On December 27, 1657, a group of 30 people in Vlishing, New Netherland, signed the Flushing Remonstrance, a plea for religious freedom.
Vlissengen or Vlishing (present-day Flushing in Queens, New York) was settled in the Dutch colony of New Netherland in 1645. The colony’s governor, Willem Kieft, granted the English settlers there the same religious freedoms as Holland, which was one of the most religiously tolerant European countries.
However, major changes soon set in, in large part due to the situation in the Netherlands at the time. Back in the Netherlands, they were revolting against Spanish rule and an inquisition, striving toward establishing a national identity, and working to unite the Calvinist and Catholic provinces. So in 1656, Governor Peter Stuyvesant issued an ordinance outlawing the practice of all religions outside of the Dutch Reformed Church in the colony. Those caught practicing other religions or holding now-illegal meetings would be arrested.
Vlissingen (present-day Flushing), Rustdorp (present-day Jamaica, Queens), and ‘s-Gravesend (present-day Gravesend, Brooklyn) were all home to Quaker missions and the people there were upset by the new law. However, there were also those that supported the law and informed on people practicing other religions.
In response to the law, a group of 30 English citizens met and composed the Flushing Remonstrance on December 27, 1657. While they were not Quakers themselves, they were upset by how the Quakers had been persecuted.
Their statement concluded: “Therefore if any of these said persons come in love unto us, we cannot in conscience lay violent hands upon them, but give them free egresse and regresse unto our Town, and houses, as God shall persuade our consciences, for we are bounde by the law of God and man to doe good unto all men and evil to noe man. And this is according to the patent and charter of our Towne, given unto us in the name of the States General, which we are not willing to infringe, and violate, but shall houlde to our patent and shall remaine, your humble subjects, the inhabitants of Vlishing.”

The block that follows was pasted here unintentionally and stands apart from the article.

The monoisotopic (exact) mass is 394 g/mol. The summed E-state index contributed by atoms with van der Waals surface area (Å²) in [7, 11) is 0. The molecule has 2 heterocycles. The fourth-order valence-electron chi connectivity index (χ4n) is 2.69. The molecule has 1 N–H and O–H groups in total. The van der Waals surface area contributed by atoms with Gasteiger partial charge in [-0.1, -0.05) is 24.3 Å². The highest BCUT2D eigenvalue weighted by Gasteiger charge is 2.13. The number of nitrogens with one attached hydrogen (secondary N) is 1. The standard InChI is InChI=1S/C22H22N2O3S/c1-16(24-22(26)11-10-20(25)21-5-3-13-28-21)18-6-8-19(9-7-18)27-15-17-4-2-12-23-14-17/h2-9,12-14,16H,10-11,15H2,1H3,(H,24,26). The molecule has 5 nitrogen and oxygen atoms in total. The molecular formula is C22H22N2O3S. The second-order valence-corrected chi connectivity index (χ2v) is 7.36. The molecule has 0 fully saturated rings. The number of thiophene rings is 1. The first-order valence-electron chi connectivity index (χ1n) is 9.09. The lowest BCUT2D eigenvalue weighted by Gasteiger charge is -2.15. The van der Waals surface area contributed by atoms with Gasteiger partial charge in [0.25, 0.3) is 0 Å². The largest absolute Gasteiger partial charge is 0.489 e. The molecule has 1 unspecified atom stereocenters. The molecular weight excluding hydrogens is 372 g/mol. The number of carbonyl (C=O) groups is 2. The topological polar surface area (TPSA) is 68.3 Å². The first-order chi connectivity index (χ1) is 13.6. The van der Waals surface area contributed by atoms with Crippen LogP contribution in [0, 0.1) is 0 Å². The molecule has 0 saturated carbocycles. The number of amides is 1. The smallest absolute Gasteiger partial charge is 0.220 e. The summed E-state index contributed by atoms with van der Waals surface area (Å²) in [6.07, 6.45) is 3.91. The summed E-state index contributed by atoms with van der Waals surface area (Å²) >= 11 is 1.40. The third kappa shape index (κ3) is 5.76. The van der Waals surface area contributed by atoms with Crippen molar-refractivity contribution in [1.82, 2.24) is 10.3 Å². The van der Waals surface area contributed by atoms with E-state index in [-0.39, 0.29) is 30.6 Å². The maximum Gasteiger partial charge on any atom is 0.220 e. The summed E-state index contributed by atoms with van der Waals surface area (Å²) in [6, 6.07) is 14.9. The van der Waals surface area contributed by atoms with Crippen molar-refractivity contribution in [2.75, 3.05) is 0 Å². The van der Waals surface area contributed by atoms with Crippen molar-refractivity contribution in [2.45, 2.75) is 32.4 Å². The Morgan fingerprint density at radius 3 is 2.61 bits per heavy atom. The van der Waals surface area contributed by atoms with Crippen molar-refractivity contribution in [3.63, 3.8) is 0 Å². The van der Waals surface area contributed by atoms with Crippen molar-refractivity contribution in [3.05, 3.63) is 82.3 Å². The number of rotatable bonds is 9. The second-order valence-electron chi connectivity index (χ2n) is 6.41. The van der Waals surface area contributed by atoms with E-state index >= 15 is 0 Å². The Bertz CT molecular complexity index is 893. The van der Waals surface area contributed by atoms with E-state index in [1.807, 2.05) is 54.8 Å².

When Stuyvesant received their petition, he removed the members of the local government and replaced them with new Dutch leaders. Four of the document’s signers were arrested. While two of them recanted, the other two stood firm and were jailed for over a month.
Over time, a man was exiled for performing Christian baptisms, while another was arrested for preaching Quakerism, and another still was banished for holding Quaker meetings. In response to these and similar acts, Stuyvesant sent magistrates and soldiers to educate those that didn’t follow the law. In some cases, soldiers entered and remained in people’s homes until they agreed to comply.
In support of the remonstrance, John Bowne invited Quakers to meet at his home, but when Stuyvesant learned of this, he had him arrested and banished to Holland. An Englishman, Bowne didn’t speak Dutch and struggled to survive there. He eventually met with the owners of the Dutch West India Company, who ultimately told Stuyvesant in 1663 to end his religious persecution.
The Flushing Remonstrance is often seen as an early benchmark in religious freedom in America and a precursor to the First Amendment’s guarantee of Freedom of Religion.
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